In contemporary Ukrainian political discourse ideas of federalism and federation are closely associated with separatism and secessionism, and thus with a threat to the sovereignty and territorial integrity of the Ukrainian state. However, the root causes of opposition to federalism in Ukraine go much deeper. In the period between 1991-2014, the rhetorical struggle over ideas and practices of territorial self-governance, and particularly federation, was part and parcel of the political competition between Kyiv and regionally-based politico-economic groups. Since the power base (both electoral support and the economic potential) of influential local elites were  the industrially-developed, Russian speaking provinces of eastern Ukraine, demands for more local control may have been couched in terms of international best-practices of diversity management, but they also reflected an unsettled and fragile institutional environment in which different oligarchic networks competed for power and influence. Their opportunistic use of the language of diversity management manifested itself in an emphasis on cultural difference and laid them open to accusations of a pro-Russian and separatist agenda, cementing manageable differences into increasingly entrenched divides (Kuzio, 2015; Malyarenko and Wolff, 2019).

The pattern of gradual escalation in centre-periphery relations came to a head in 2013/4. The Euromaidan revolution in Kyiv triggered a new dynamic of domestic and external factors that led to the Russian annexation of Crimea and war between Ukraine and Russian-backed separatists in Donbas. This fundamentally altered  the balance of power between centre and periphery and with it the feasibility and potential viability of any reform of subnational governance structures, all but ruling out any prospects of federalisation in Ukraine.

First, the power base of formerly regionally-based politico-economic groups decreased with the loss of their electorate in Donbas and Crimea. Now, any Ukrainian oligarch needs to cooperate with Kyiv to maintain economic and political power even locally. The best illustration of this is Rinat Akhmetov, who raised his wealth during the presidency of Leonid Kuchma (1991-2004) and strengthened it during that of Viktor Yanukovych (2010-2014). Yet, Akhmetov also managed to survive and consolidate what was left of his power during the presidency of Petro Poroshenko (2014-2019) and Volodymyr Zelenskiy (since 2019). Akhmetov started as one of the leaders of a Donetsk-based politico-economic group, the so-called ‘Donetskiye’. Before 2014, his major industrial assets were located in the Donbas region. He lost a significant part of his assets due to the occupation of Donetsk and Luhansk by Russian proxies and the subsequent establishment of the self-declared Donetsk People’s Republic and Luhansk People’s Republic. However, during the presidency of Petro Poroshenko, Akhmetov rebuilt and enlarged his business empire in other Ukrainian regions that remained under government control. Having mobilized employees of his enterprises in the defence of Mariupol in spring 2014, Akhmetov’s re-emergence as a national oligarch also benefitted from the support of government and parliament that granted his corporations privileges related to taxation, tariffs, and tenders. For example, the so-called ‘Rotterdam Plus’ deal negotiated by Poroshenko facilitated the rise of state-controlled prices for coal, supplied from coal-mining enterprises of DTEK, owned by Rinat Akhmetov, in exchange for DTEK’s Eurobonds, granted to Poroshenko’s company (see Malyarenko and Wolff, 2019; Hromadske International, 2020)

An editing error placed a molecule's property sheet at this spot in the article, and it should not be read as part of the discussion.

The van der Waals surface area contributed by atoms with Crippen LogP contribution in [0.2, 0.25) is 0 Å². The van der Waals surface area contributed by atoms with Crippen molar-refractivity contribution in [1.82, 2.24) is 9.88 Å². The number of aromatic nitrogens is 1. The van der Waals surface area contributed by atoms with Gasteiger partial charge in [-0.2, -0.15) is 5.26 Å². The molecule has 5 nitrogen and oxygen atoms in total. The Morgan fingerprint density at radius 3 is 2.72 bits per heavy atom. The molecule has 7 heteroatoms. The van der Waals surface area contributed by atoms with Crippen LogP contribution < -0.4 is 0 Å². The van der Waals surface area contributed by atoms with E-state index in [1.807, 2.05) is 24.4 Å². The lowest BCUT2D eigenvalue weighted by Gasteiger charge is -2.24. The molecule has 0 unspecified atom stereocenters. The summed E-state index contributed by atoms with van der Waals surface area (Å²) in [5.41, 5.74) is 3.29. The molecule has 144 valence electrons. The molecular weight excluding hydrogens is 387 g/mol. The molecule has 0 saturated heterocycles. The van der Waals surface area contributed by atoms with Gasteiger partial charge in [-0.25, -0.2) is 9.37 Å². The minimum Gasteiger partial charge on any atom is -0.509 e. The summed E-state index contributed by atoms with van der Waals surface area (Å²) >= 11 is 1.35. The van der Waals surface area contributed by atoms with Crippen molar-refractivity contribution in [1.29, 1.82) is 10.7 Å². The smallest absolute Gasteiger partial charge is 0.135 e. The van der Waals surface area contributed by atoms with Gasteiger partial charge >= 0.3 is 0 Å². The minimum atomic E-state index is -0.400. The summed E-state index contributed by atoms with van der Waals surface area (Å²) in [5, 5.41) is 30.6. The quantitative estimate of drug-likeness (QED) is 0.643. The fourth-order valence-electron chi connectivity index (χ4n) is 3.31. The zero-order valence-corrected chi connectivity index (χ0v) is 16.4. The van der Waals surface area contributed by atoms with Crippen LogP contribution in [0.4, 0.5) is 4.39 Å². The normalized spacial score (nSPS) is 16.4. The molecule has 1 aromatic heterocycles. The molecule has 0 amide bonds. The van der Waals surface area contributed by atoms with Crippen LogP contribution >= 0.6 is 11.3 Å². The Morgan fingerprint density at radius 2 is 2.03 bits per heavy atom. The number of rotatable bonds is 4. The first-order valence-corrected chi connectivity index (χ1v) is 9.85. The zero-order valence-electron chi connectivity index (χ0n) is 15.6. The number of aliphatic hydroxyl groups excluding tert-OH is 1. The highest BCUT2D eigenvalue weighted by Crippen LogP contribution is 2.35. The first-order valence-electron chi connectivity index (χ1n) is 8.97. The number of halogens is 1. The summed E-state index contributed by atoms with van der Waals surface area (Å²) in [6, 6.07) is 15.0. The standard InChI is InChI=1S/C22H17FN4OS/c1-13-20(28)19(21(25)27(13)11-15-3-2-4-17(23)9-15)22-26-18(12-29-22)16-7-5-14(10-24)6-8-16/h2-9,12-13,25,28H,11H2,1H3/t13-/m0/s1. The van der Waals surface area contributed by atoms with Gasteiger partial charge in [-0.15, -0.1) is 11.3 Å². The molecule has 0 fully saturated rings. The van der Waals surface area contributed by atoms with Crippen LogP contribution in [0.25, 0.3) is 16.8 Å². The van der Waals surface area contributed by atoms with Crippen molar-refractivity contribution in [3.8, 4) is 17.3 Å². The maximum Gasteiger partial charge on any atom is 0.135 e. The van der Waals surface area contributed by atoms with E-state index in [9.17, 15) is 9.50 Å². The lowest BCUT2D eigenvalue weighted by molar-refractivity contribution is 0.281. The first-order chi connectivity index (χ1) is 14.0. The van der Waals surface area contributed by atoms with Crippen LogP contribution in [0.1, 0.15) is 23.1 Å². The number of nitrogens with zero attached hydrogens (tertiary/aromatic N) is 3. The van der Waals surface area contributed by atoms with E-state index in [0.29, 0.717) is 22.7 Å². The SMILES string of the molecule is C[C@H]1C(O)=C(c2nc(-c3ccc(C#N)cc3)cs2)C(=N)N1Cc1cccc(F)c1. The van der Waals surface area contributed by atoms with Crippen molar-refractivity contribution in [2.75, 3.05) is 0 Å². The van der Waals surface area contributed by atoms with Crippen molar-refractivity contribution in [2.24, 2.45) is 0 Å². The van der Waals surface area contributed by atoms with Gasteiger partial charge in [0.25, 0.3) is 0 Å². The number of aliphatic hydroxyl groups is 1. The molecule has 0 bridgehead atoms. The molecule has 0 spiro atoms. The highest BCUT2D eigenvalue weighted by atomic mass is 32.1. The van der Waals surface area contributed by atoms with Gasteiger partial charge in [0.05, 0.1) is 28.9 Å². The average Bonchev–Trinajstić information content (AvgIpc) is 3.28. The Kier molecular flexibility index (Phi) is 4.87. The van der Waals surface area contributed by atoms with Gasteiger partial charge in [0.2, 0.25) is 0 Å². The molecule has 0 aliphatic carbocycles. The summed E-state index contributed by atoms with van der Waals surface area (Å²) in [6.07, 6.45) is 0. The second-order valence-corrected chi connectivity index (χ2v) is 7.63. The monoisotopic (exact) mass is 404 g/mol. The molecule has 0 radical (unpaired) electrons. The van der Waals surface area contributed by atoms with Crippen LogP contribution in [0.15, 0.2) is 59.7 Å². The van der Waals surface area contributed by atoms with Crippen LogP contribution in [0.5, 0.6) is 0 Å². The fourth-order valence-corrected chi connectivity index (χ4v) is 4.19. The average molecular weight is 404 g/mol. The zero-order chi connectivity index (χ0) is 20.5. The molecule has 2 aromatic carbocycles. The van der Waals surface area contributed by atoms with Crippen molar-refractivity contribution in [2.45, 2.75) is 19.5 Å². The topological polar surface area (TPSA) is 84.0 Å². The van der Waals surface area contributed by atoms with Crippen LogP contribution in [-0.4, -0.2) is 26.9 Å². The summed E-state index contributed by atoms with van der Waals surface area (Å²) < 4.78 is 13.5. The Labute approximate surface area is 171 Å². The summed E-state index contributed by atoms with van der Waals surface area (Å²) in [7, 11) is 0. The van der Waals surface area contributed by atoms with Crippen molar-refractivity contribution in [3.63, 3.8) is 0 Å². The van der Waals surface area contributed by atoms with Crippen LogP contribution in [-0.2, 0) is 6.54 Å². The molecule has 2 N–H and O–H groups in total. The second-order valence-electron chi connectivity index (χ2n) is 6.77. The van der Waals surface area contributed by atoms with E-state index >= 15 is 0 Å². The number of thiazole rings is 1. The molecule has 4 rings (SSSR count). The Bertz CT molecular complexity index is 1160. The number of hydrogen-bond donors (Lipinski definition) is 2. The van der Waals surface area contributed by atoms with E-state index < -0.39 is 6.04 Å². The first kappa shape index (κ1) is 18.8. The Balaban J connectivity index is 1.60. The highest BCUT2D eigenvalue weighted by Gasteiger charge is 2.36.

Second, the power base of local elites has fragmented and weakened. Before 2014, Ukrainian regional elites built the borders of their fiefdoms around 2-3 oblasts. The decentralization reform, started in 2014, facilitates the splitting up of these fiefdoms, which are now built around the cities and united territorial communities. This makes the territorial size of fiefdoms smaller and thus also proliferates the number of regional elites while decreasing the resource base upon which they can draw in furthering any broader agendas (Malyarenko and Wolff, 2020). The fragmentation of the power base of regional elites is taking place in the context of a further and progressive weakening of the Ukrainian state. This fragmentation process is obvious when one considers the outcomes of the local elections in 2020. As visually illustrated by the map below, locally-focused electoral initiatives, such as Kemes’ Bloc—Successful Kharkiv, Citizens of Cherkasy, or Native Zakarpattia, out-performed national parties like Servant of the People and European Solidarity in several local council election (see image below).

Source: Карта результатов местных выборов в Украине 25.10.2020, https://en.wikipedia.org/w/index.php?title=File:Map_of_the_Ukrainian_local_elections,_2020.png&oldid=986559047

Two important consequences of the shift in the centre-periphery relations in Ukraine are evident. First, the erosion of the power of regionally based politico-economic groups crucially weakened their position in competition with the centre. As the local elections of 2020 demonstrated, local power brokers failed to unite into a single political party that would have the capacity to challenge the power of the centre (Atlantic Council, 2020). This may structurally consolidate a more centralised and unitary state, but one that will lack effective executive capacity.

Second, the weakening of the positions of Ukrainian national oligarchs together with Russia’s decreasing leverage in Ukraine has opened the doors to increasing influence for global (US- and China-led) corporations (Malyarenko and Wolff 2021).  Together, these processes further increase the institutional fragility of the Ukrainian state, which is further exacerbated by an increasing dependence of Ukraine on agriculture, resource extraction, remittances from labour migrants.